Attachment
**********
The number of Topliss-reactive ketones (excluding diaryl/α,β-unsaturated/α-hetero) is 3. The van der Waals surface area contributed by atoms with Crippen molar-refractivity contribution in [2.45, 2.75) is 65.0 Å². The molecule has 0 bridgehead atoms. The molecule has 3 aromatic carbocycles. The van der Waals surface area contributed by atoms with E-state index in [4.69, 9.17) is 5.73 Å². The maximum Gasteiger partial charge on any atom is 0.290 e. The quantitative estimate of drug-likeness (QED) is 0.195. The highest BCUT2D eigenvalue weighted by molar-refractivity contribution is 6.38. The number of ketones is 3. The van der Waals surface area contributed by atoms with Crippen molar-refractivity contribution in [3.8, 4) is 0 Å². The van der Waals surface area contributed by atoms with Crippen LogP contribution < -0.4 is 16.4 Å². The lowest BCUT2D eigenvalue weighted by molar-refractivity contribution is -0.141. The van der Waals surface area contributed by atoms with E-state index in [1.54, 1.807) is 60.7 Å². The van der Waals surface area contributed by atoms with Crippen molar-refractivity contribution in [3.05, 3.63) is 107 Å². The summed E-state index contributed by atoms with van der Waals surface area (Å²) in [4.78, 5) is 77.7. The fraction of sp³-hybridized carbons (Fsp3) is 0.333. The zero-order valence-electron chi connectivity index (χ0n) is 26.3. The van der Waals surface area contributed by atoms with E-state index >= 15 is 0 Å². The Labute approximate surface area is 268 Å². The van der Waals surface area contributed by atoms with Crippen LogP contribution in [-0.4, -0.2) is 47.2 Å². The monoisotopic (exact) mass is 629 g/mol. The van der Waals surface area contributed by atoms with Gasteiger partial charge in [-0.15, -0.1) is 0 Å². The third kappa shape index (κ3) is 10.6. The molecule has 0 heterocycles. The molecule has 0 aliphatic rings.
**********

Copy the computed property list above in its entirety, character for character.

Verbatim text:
The number of Topliss-reactive ketones (excluding diaryl/α,β-unsaturated/α-hetero) is 3. The van der Waals surface area contributed by atoms with Crippen molar-refractivity contribution in [2.45, 2.75) is 65.0 Å². The molecule has 0 bridgehead atoms. The molecule has 3 aromatic carbocycles. The van der Waals surface area contributed by atoms with E-state index in [4.69, 9.17) is 5.73 Å². The maximum Gasteiger partial charge on any atom is 0.290 e. The quantitative estimate of drug-likeness (QED) is 0.195. The highest BCUT2D eigenvalue weighted by molar-refractivity contribution is 6.38. The number of ketones is 3. The van der Waals surface area contributed by atoms with Crippen molar-refractivity contribution in [3.8, 4) is 0 Å². The van der Waals surface area contributed by atoms with Crippen LogP contribution < -0.4 is 16.4 Å². The lowest BCUT2D eigenvalue weighted by molar-refractivity contribution is -0.141. The van der Waals surface area contributed by atoms with E-state index in [1.54, 1.807) is 60.7 Å². The van der Waals surface area contributed by atoms with Crippen molar-refractivity contribution in [3.05, 3.63) is 107 Å². The summed E-state index contributed by atoms with van der Waals surface area (Å²) in [4.78, 5) is 77.7. The fraction of sp³-hybridized carbons (Fsp3) is 0.333. The zero-order valence-electron chi connectivity index (χ0n) is 26.3. The van der Waals surface area contributed by atoms with E-state index >= 15 is 0 Å². The Labute approximate surface area is 268 Å². The van der Waals surface area contributed by atoms with Crippen LogP contribution in [-0.4, -0.2) is 47.2 Å². The monoisotopic (exact) mass is 629 g/mol. The van der Waals surface area contributed by atoms with Gasteiger partial charge in [-0.15, -0.1) is 0 Å². The third kappa shape index (κ3) is 10.6. The molecule has 0 heterocycles. The molecule has 0 aliphatic rings.